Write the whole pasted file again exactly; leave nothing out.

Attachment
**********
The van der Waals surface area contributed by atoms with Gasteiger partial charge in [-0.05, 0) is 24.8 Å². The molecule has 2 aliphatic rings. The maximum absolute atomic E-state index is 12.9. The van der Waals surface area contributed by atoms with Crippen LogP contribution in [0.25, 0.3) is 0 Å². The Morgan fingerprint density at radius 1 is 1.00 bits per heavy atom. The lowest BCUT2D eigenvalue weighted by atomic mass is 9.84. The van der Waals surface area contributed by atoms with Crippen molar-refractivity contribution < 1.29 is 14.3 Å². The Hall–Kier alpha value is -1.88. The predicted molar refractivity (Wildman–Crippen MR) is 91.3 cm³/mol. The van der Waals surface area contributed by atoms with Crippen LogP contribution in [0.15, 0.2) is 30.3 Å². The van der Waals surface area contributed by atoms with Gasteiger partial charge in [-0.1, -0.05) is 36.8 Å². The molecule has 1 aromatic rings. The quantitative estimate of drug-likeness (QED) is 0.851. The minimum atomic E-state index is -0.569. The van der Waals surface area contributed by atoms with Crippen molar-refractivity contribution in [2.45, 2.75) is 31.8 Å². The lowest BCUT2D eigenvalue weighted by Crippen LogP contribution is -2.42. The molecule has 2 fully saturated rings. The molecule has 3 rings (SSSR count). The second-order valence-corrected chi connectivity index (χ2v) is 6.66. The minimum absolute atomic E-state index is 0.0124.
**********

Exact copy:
The van der Waals surface area contributed by atoms with Gasteiger partial charge in [-0.05, 0) is 24.8 Å². The molecule has 2 aliphatic rings. The maximum absolute atomic E-state index is 12.9. The van der Waals surface area contributed by atoms with Crippen LogP contribution in [0.25, 0.3) is 0 Å². The Morgan fingerprint density at radius 1 is 1.00 bits per heavy atom. The lowest BCUT2D eigenvalue weighted by atomic mass is 9.84. The van der Waals surface area contributed by atoms with Crippen molar-refractivity contribution < 1.29 is 14.3 Å². The Hall–Kier alpha value is -1.88. The predicted molar refractivity (Wildman–Crippen MR) is 91.3 cm³/mol. The van der Waals surface area contributed by atoms with Crippen LogP contribution in [0.15, 0.2) is 30.3 Å². The van der Waals surface area contributed by atoms with Gasteiger partial charge in [-0.1, -0.05) is 36.8 Å². The molecule has 1 aromatic rings. The quantitative estimate of drug-likeness (QED) is 0.851. The minimum atomic E-state index is -0.569. The van der Waals surface area contributed by atoms with Crippen molar-refractivity contribution in [2.45, 2.75) is 31.8 Å². The lowest BCUT2D eigenvalue weighted by Crippen LogP contribution is -2.42. The molecule has 2 fully saturated rings. The molecule has 3 rings (SSSR count). The second-order valence-corrected chi connectivity index (χ2v) is 6.66. The minimum absolute atomic E-state index is 0.0124.